February 19, 2017

10 Home and Garden Projects to Start Now

South London Victorian Home

If, like me, you’re just emerging from your winter cocoon, you may be throwing off your blankets and starting to think about tackling some new projects around the home. Spring is only a few weeks away, and winter’s worst is (hopefully) over.Here, then, are 10 projects, ranging from the reasonably ambitious (knocking out a wall) to the pleasingly achievable (mixing up your artworks), that you can start to tackle as we make the transition from the chilly, short days to warmth and renewal.

1. Dispose of big items. With the raft of decluttering bibles published in recent times, it’s tempting to focus on clearing out the small stuff. But, while you definitely should let go of some of those 27 candleholders you’re hoarding, don’t forget to look at the big picture too. If your home is looking crowded, pare back and give away or recycle larger items.

Be honest: Has your sofa had its day? Is that old kitchen table still working for your family, or is it ready for someone else to give it some love? Was the sideboard a bad idea after all?

Take photos of your rooms and furniture on your phone, and look at them outside the house to help provide some distance. Then ask yourself: Do I love it or just live with it, and can I afford to replace it? If something new isn’t in your budget, consider upcycling your possessions by painting, personalizing or customizing them.

51 Living Room Ideas

2. Paint inside. In many places, it’s still too cold and damp to consider painting your exterior, but now could be a good time to spruce up your interior walls. The days are getting longer, which gives you a larger window of time to finish your job before the light fades. And a coat of new paint feels just right for spring.

If you’re ready for something different on your walls, current popular shades include fresh forest greens and soft gray-blues, while inky blues and grays are still going strong.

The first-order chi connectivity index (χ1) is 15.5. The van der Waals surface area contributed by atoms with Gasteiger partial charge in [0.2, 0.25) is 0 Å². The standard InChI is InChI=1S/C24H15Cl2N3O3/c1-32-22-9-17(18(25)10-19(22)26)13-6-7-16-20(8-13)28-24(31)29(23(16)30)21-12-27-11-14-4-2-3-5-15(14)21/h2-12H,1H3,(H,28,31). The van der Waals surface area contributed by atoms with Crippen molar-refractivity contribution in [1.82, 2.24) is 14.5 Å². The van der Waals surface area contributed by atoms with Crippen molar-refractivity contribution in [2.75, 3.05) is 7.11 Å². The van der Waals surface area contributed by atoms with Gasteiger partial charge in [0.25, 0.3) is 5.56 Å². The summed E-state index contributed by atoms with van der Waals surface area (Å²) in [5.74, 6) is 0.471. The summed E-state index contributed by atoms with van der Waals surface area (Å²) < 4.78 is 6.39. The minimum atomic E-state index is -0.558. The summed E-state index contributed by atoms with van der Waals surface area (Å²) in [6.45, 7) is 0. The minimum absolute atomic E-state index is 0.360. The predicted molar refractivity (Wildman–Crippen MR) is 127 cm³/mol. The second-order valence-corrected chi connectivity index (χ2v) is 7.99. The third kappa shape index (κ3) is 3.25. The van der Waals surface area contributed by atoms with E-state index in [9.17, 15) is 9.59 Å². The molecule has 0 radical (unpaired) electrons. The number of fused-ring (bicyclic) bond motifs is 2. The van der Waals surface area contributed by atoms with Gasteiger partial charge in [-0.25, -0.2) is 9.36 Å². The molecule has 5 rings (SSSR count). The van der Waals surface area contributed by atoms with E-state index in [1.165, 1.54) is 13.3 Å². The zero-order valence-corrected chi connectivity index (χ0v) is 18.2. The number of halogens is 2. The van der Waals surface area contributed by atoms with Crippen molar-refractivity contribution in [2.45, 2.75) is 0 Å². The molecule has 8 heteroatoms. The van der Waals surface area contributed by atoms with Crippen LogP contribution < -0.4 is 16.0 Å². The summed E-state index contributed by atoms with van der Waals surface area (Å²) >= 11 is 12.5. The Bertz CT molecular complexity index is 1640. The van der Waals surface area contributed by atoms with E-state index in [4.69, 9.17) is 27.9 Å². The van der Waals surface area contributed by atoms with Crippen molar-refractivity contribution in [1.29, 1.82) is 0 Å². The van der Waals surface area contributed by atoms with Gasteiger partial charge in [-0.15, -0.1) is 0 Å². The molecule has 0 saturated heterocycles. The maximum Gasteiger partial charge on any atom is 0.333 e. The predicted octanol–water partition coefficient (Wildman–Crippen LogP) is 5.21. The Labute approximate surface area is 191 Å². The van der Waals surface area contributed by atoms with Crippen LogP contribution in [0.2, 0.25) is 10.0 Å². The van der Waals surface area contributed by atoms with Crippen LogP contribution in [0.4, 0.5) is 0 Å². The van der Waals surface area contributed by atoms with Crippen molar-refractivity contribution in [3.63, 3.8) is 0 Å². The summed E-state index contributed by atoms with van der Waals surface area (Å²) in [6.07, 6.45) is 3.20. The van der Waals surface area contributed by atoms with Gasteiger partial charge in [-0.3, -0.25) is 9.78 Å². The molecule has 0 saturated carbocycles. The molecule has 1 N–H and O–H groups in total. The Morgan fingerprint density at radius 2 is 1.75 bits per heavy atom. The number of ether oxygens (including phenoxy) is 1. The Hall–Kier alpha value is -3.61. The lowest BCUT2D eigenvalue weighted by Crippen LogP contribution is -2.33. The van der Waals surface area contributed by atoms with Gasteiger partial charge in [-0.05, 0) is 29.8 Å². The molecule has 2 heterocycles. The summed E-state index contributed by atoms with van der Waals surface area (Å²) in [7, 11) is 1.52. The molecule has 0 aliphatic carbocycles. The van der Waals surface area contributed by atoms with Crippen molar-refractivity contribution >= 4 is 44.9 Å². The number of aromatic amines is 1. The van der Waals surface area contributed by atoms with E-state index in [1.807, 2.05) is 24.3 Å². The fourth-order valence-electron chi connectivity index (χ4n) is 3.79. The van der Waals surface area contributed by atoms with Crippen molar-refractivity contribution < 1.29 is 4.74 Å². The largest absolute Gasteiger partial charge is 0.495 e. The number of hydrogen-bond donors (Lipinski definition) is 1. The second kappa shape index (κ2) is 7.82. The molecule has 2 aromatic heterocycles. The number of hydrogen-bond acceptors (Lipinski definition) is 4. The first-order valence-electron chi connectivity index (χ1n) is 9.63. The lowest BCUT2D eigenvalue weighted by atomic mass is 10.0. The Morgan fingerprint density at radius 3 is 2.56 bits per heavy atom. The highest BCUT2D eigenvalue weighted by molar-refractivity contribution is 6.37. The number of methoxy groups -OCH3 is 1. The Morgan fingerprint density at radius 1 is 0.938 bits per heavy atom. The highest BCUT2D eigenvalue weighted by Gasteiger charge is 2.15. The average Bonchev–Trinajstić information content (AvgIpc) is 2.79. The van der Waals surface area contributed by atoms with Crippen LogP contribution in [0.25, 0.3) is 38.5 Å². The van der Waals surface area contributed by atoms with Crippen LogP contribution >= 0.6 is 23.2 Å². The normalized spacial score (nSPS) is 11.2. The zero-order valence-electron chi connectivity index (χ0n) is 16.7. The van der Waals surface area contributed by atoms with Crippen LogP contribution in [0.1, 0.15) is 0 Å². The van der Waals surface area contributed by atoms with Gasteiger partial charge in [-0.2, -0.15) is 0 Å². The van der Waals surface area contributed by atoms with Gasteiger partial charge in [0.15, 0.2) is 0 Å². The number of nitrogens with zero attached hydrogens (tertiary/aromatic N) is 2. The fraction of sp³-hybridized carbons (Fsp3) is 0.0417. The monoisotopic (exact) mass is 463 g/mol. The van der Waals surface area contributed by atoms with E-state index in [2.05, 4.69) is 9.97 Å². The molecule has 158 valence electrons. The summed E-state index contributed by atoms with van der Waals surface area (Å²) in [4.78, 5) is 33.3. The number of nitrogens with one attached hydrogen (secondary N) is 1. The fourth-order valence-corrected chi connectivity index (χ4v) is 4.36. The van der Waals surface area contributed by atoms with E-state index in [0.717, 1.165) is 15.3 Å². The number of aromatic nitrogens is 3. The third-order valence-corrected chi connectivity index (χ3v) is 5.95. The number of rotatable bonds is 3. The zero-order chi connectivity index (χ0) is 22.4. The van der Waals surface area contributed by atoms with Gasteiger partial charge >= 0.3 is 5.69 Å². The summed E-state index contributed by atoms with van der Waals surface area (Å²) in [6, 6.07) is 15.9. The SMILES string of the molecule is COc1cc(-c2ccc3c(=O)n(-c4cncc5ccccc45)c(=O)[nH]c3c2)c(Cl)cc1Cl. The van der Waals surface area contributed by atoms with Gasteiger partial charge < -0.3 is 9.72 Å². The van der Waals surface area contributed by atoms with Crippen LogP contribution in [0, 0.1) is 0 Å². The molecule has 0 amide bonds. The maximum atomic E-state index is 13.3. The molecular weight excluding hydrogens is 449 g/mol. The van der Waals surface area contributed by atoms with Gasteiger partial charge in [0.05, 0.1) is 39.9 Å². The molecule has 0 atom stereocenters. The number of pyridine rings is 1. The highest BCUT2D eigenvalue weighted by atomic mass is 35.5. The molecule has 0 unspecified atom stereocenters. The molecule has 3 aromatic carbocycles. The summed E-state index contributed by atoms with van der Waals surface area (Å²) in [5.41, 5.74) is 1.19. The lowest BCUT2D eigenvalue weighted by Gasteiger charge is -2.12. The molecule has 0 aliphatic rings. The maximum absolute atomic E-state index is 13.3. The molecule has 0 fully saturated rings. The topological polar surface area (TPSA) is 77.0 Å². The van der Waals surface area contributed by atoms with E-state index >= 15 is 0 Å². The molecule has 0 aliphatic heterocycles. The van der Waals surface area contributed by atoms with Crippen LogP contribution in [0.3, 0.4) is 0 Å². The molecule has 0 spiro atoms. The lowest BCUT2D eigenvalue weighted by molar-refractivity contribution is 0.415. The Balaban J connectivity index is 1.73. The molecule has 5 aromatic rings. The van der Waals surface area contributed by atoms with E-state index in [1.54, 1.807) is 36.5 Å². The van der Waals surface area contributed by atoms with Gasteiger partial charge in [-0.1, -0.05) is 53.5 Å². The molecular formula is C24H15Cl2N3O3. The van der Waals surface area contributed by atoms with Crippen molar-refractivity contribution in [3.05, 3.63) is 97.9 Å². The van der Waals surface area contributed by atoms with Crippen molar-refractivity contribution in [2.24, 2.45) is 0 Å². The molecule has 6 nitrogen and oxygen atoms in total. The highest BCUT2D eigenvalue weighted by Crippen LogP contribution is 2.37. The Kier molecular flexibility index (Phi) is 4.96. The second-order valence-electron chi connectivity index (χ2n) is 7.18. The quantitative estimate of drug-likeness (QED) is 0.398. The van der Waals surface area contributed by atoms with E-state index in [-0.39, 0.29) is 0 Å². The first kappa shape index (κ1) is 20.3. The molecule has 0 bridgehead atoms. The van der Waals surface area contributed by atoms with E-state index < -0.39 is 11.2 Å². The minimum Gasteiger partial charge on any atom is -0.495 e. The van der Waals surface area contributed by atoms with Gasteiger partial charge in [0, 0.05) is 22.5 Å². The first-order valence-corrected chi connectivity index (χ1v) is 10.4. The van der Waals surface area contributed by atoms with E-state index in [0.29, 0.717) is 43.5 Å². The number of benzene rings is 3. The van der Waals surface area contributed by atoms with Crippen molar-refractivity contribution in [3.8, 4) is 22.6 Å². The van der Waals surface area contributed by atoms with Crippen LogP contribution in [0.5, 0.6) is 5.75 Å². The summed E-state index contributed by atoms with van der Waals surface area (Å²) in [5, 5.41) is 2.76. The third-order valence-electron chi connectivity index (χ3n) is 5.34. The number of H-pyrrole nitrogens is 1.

Town house, Chichester

3. Research a garden upgrade. It may feel too early to start thinking about your outdoor space, but the months have a habit of going by quickly, and now is actually a great time to seriously contemplate your garden plans. Is this the year you want to put down decking or rethink your hardscaping? What about new planting schemes?

Start researching and making decisions now so that you’re ready to take action once spring arrives. That way, your garden upgrades will be done in time for you to actually get some use out of them when late spring and summer are here. If you’re thinking of enlisting the help of professional landscape architects and designers, they also can get going on plans for you now.

Sunshine and elegance in North London suburb

4. Polish your windows (and skylights). With the last frost hopefully soon gone, it could be time to book an appointment with your window cleaner. It’s amazing how simply having smear- and grime-free panes can make interiors seem lighter, fresher and more “done.”

Inside, grab a microfiber cloth and window-cleaning spray or, if you prefer the old-school method, newspaper and diluted white vinegar. Invest in a squeegee with a long handle for hard-to-reach skylights.

Hackney Flat